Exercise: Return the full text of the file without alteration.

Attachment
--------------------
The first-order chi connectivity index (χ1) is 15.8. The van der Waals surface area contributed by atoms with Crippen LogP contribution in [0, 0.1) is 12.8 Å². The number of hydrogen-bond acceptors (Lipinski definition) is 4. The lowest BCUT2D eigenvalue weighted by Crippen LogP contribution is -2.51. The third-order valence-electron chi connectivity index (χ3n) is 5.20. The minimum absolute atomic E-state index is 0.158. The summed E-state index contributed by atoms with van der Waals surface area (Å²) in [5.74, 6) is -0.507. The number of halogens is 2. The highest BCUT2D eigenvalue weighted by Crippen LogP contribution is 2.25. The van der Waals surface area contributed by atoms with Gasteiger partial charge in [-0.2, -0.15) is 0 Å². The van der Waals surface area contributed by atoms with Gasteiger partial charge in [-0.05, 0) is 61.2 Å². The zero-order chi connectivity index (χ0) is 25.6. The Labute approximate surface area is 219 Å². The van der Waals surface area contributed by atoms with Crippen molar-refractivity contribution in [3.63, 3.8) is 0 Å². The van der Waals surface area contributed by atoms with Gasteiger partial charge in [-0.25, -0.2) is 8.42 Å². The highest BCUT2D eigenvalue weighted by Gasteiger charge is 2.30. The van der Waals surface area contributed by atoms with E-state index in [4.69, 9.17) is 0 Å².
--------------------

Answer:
The first-order chi connectivity index (χ1) is 15.8. The van der Waals surface area contributed by atoms with Crippen LogP contribution in [0, 0.1) is 12.8 Å². The number of hydrogen-bond acceptors (Lipinski definition) is 4. The lowest BCUT2D eigenvalue weighted by Crippen LogP contribution is -2.51. The third-order valence-electron chi connectivity index (χ3n) is 5.20. The minimum absolute atomic E-state index is 0.158. The summed E-state index contributed by atoms with van der Waals surface area (Å²) in [5.74, 6) is -0.507. The number of halogens is 2. The highest BCUT2D eigenvalue weighted by Crippen LogP contribution is 2.25. The van der Waals surface area contributed by atoms with Gasteiger partial charge in [-0.2, -0.15) is 0 Å². The van der Waals surface area contributed by atoms with Gasteiger partial charge in [-0.05, 0) is 61.2 Å². The zero-order chi connectivity index (χ0) is 25.6. The Labute approximate surface area is 219 Å². The van der Waals surface area contributed by atoms with Crippen molar-refractivity contribution in [3.63, 3.8) is 0 Å². The van der Waals surface area contributed by atoms with Gasteiger partial charge in [-0.25, -0.2) is 8.42 Å². The highest BCUT2D eigenvalue weighted by Gasteiger charge is 2.30. The van der Waals surface area contributed by atoms with E-state index in [4.69, 9.17) is 0 Å².